Long gone are the days of the Wishbone and I-formations. We have entered the era of the spread offense, where read options and run-pass options dominate many an NCAA offensive playbook.
While, theoretically, such a scheme could be run by a traditional pocket passer or a mobile, running quarterback, the prototype quarterback for the spread offense is a true dual-threat — somebody who excels at throwing and running the ball, and is more than merely capable of doing both.
For an offense that was proficient on the ground last season, one of the final pieces to a truly potent Maryland offense may just be some competent quarterback play. Luckily for the Terps, two of their newest quarterbacks appear to have the tools necessary to turn that potential into reality. Incoming four-star 2017 signee Kasim Hill and former four-star recruit and North Carolina transfer Caleb Henderson have skills we’ve seen from Maryland quarterbacks in the past, but rarely combined in one player.
Hill was classified as a pro-style quarterback coming out of high school, indicating his skills lie more in the pocket than out of it, but the tape indicates that may not be the case. On one of the biggest stages in high school football at the Under Armour All-America game, Hill showcased his ability to avoid a sack and turn a broken play into a 26-yard gain.
Hill’s also a good enough runner that offensive coordinator Walt Bell can design running plays for him. And Hill is strong enough that he can finish runs like a running back.
Interceptions have plagued Maryland quarterbacks over the last several years, partially due to Maryland’s quarterbacks’ collective inability to progress through their reads. Bell was able to mitigate that to an extent last season by stretching the field horizontally, rather than vertically, playing into the strengths of starting quarterback Perry Hills. With Hill or Henderson at quarterback, Bell may be able to focus on pushing the ball up the field a bit more. Even as a senior in high school, Hill showed the ability to run through a progression and find a non-primary receiver for a touchdown.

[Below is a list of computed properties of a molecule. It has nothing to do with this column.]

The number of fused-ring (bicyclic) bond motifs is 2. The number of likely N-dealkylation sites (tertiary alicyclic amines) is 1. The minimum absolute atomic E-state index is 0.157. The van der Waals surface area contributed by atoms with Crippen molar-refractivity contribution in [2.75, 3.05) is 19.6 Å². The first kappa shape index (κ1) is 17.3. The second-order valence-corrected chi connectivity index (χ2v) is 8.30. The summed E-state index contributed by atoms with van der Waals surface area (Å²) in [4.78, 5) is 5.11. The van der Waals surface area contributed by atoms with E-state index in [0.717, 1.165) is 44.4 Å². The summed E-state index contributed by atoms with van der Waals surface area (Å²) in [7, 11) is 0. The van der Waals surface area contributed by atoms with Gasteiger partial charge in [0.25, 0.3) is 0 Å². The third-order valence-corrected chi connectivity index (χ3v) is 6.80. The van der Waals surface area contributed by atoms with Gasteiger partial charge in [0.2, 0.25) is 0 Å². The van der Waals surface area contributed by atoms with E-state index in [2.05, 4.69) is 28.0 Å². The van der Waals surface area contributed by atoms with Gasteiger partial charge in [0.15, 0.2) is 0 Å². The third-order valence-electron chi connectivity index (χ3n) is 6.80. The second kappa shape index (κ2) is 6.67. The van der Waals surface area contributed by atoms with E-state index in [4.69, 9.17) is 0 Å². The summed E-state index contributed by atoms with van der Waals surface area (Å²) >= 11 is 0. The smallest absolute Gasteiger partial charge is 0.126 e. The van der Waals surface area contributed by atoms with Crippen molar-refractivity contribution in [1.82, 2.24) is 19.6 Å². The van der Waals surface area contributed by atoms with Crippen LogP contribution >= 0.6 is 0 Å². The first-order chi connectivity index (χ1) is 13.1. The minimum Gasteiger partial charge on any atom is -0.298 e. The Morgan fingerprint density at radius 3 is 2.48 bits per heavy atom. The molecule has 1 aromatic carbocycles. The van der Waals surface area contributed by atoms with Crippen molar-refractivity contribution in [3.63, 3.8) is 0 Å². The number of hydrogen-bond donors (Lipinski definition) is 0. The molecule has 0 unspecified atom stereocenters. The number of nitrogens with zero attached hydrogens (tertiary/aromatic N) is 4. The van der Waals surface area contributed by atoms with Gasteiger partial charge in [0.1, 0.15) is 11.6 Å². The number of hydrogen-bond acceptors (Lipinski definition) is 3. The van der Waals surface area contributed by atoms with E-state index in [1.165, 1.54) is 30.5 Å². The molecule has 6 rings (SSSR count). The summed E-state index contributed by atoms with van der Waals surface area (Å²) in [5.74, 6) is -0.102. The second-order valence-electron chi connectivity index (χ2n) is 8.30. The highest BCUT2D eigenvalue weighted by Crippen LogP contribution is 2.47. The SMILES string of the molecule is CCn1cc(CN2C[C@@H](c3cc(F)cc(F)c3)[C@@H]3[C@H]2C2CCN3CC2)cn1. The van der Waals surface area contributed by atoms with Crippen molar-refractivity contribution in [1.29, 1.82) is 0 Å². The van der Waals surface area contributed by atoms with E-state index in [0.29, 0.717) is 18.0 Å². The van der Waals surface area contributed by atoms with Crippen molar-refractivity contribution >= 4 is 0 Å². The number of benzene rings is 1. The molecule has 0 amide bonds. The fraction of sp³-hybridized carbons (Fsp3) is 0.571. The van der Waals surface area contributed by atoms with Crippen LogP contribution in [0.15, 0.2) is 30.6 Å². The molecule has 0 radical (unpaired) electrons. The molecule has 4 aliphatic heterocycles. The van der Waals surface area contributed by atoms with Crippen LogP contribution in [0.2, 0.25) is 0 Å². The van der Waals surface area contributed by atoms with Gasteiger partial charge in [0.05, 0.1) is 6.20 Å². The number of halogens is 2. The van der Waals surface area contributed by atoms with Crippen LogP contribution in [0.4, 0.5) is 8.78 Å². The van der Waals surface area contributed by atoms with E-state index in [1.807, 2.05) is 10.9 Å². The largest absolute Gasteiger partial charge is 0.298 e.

Like Hill, Henderson was a more-than-capable runner in high school. He was also classified as a pro-style quarterback back in his recruiting days. In fact, both he and Hill were the No. 10 pro-style quarterbacks in their respective classes.
Here’s a designed run play through the right side of the line of scrimmage where Henderson looks more like a running back than a quarterback.
If the Terps are ever going to compete with the best teams in the Big Ten, it won’t be enough to just play with speed from sideline to sideline. They’re going to need to vertically stretch the field. Even off his back foot, Henderson has the arm strength and the pinpoint accuracy to hit a receiver in stride for a big play down the field.
When was the last time we saw a Maryland quarterback drop a dime right in his receiver’s lap 50 yards downfield? Well, with Henderson under center, that’s at least a possibility.
Henderson is three years older than Hill and has already been at Maryland for a full season, so he’ll have the edge in experience. But it’s definitely possible that Hill makes enough of an impression in fall camp to start immediately. Either way, if Maryland has a quarterback who can make plays through the air and on the ground, the Terps should be competitive all season long.